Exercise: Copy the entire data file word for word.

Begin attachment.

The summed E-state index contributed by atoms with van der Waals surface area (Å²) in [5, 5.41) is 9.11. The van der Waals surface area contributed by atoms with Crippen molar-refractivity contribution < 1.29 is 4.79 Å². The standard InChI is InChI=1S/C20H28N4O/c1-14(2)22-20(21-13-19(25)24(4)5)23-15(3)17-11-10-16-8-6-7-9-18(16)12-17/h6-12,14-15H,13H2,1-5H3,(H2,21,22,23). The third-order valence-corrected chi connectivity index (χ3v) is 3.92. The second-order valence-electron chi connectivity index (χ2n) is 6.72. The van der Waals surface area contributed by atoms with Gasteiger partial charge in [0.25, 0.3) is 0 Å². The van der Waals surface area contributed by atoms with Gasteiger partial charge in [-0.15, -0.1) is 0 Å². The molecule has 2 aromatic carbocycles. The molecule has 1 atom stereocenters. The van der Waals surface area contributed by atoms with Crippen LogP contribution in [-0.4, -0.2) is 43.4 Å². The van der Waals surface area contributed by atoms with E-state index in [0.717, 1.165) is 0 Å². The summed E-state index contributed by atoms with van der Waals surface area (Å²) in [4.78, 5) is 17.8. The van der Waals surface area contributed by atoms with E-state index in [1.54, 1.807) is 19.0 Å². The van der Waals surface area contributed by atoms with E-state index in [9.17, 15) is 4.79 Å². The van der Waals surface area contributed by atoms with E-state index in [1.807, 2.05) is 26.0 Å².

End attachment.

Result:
The summed E-state index contributed by atoms with van der Waals surface area (Å²) in [5, 5.41) is 9.11. The van der Waals surface area contributed by atoms with Crippen molar-refractivity contribution < 1.29 is 4.79 Å². The standard InChI is InChI=1S/C20H28N4O/c1-14(2)22-20(21-13-19(25)24(4)5)23-15(3)17-11-10-16-8-6-7-9-18(16)12-17/h6-12,14-15H,13H2,1-5H3,(H2,21,22,23). The third-order valence-corrected chi connectivity index (χ3v) is 3.92. The second-order valence-electron chi connectivity index (χ2n) is 6.72. The van der Waals surface area contributed by atoms with Gasteiger partial charge in [0.25, 0.3) is 0 Å². The van der Waals surface area contributed by atoms with Gasteiger partial charge in [-0.15, -0.1) is 0 Å². The molecule has 2 aromatic carbocycles. The molecule has 1 atom stereocenters. The van der Waals surface area contributed by atoms with Crippen LogP contribution in [-0.4, -0.2) is 43.4 Å². The van der Waals surface area contributed by atoms with E-state index in [0.717, 1.165) is 0 Å². The summed E-state index contributed by atoms with van der Waals surface area (Å²) in [4.78, 5) is 17.8. The van der Waals surface area contributed by atoms with E-state index in [1.54, 1.807) is 19.0 Å². The van der Waals surface area contributed by atoms with E-state index in [9.17, 15) is 4.79 Å². The van der Waals surface area contributed by atoms with E-state index in [1.807, 2.05) is 26.0 Å².